The next consumer duty milestone is approaching on 30 April, ahead of the implementation deadline on 31 July.
By the end of April, peer-to-peer lending platforms and other regulated financial services firms must be able to demonstrate to the regulator that they have “completed all the reviews necessary to meet the outcome rules for their existing open products and services so they can share with distributors to meet their obligations under the duty, and identify where changes need to be made.”
However, the general consensus seems to be that the fintech sector is ready for the new regime, with various reports stating that that advisers, P2P lenders and other financial institutions are already heeding the new regulation.
Recent research from Aviva found that advisers are in a “relaxed mood” about the upcoming deadline. 41 per cent of advisers told Aviva that they had already started their preparations for the consumer duty, while 26 per cent said they had not started but are clear about what they need to do, and 17 per cent said that they had no concerns about the upcoming rule.
Last month, a number of P2P lenders told Peer2Peer Finance News that many of the consumer duty policies are already embedded in their businesses, and they are therefore ready for the new deadlines.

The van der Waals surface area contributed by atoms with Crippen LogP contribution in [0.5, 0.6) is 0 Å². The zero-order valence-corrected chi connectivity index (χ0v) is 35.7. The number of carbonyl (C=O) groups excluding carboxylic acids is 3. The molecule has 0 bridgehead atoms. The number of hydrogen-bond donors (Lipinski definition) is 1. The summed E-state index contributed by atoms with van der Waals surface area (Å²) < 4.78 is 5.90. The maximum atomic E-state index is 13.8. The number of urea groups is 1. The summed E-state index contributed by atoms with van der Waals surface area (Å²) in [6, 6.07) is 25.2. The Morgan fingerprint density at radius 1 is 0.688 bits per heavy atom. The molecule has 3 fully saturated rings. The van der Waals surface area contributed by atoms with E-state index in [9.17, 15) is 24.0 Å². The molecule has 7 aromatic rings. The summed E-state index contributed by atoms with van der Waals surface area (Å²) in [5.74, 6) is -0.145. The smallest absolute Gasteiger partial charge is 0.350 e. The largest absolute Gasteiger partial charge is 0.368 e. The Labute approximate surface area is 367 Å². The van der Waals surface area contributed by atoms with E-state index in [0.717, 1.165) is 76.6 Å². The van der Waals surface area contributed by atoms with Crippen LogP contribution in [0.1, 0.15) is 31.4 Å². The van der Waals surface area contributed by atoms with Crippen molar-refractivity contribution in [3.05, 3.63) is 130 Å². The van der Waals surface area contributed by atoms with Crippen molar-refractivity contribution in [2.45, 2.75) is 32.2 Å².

So what do lenders need to be aware of before the 30 April milestone?
According to the Financial Conduct Authority (FCA), all regulated lenders should have completed the reviews necessary to meet the outcome rules for their existing open products and services.
If these reviews identify any blind spots in a company’s business model, they should be ready to implement any necessary changes as quickly as possible.
All regulated firms should also have appointed a consumer duty champion who is responsible for monitoring compliance with the new rule.
Anecdotal evidence suggests that most P2P firms have already met these requirements, but that doesn’t mean that they can rest on their laurels. The FCA has indicated that it intends to take the new consumer duty extremely seriously, and the April deadline should therefore be seen as a soft launch before the law comes into full force at the end of July.